When I Realized I'm Happy the Way I Am


“So, can you, like, hold a crayon?” one of the girls in my first-grade class asked.

I had been holding a pink Crayola in my right hand.

“In your funny hand?” she corrected herself.

I quickly switched the crayon from my “good” hand to my amputated limb, nicknamed Army. She watched in awe as Army made jagged motions that resulted in my name being scratched out on paper.

Having been amputated at 3 months old, I was accustomed to questions about my arm and what I could or couldn’t do. At school, I entertained the other 6-year-olds with “magic tricks,” such as holding crayons, buttoning my coat, and drinking from a bottle. From my perspective, these were normal questions for any child to be asked. I never paid attention to the smirks on their faces or gleams in their eyes as they asked me to use Army to draw another ice cream cone. It didn’t matter what they thought; I was happy the way I was.

In third grade, a new girl entered my school. As nice as I tried to be to her, I couldn’t help but despise the way she made fun of Army, or as she called it, “Stumpy.” I didn’t know why it was an insult, only that her tone wasn’t mean to be affectionate. I hid from her, often hiding in the bathroom where I could cry without her knowledge or her taunts of “crybaby.”

As I grew older, I knew I had to start coming up with answers for questions like, “What happened to your hand?” “Does it hurt?” “Can you hold a crayon?” “Why is it so funny looking?” and “What did you do that made you such a freak?” Kids would always laugh after that question, no matter how many times my friends or baby brother said, “It’s not funny.” I tried to prepare myself to talk about Army, to tell them it wasn’t funny myself, but I never could. I didn’t know how to answer those questions.

One night I sat in my mother’s room, holding her torso tightly as possible, in tears. I was struggling to answer those questions, without asking one of my own, one about why I had to lose my hand.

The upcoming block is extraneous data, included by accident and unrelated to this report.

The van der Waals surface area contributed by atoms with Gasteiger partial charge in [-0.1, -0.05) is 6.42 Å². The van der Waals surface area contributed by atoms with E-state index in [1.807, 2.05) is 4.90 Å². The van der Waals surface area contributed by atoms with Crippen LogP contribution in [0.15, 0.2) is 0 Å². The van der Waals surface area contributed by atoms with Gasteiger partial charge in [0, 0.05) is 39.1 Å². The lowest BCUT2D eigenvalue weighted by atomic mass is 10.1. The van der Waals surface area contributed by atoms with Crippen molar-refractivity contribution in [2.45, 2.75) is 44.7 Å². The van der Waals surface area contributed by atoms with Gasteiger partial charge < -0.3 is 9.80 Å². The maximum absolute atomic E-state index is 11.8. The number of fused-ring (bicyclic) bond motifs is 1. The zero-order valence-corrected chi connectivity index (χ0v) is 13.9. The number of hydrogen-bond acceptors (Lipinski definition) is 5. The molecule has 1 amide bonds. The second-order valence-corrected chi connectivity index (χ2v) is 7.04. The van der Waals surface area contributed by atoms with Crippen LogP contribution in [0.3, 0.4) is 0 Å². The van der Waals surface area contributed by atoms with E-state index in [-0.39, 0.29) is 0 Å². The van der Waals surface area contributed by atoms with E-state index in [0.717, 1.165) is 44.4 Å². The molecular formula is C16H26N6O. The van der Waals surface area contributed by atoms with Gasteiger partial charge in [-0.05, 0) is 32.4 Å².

I had forgotten I was ever happy the way I was.

When I was in the ninth grade, my theatre group was given blue printer paper and asked to write about perfection. The goal was to figure out what perfection meant to each of us, and to formulate a show based on that idea. I picked up a yellow pencil and watched everyone at my table struggle to write. I looked at the paper, and immediately knew just what to put down on that paper.

For the first time, I found words to discuss Army. I could finally say how hard it was to watch everyone else tie their shoes perfectly and cut their own pancakes easily, while I had to ask for help with both. I could say that I hated having no control over my physical appearance or being isolated for being an amputee. None of that mattered.

I realized I was happy the way I am.

I was truly happy. Army was the one distinguishing feature I had. There were other girls with dirty blonde hair and brown eyes. Army was something that was all mine, something nobody else had. I had come far from the innocent days of impressing classmates with chicken scratching and I would still face the taunts over a simple procedure that happened at 3 months old. I had finally arrived at a point where I was truly happy with Army.

My director approached me a few days later. He asked if I would be comfortable delivering what I had written in the form of a monologue. I grinned.

“Yeah,” I agreed, “I’d be happy to.”

This article originally appeared in the New York Public Library Community Writing Challenge.

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Thinkstock photo by Schulte Productions. 


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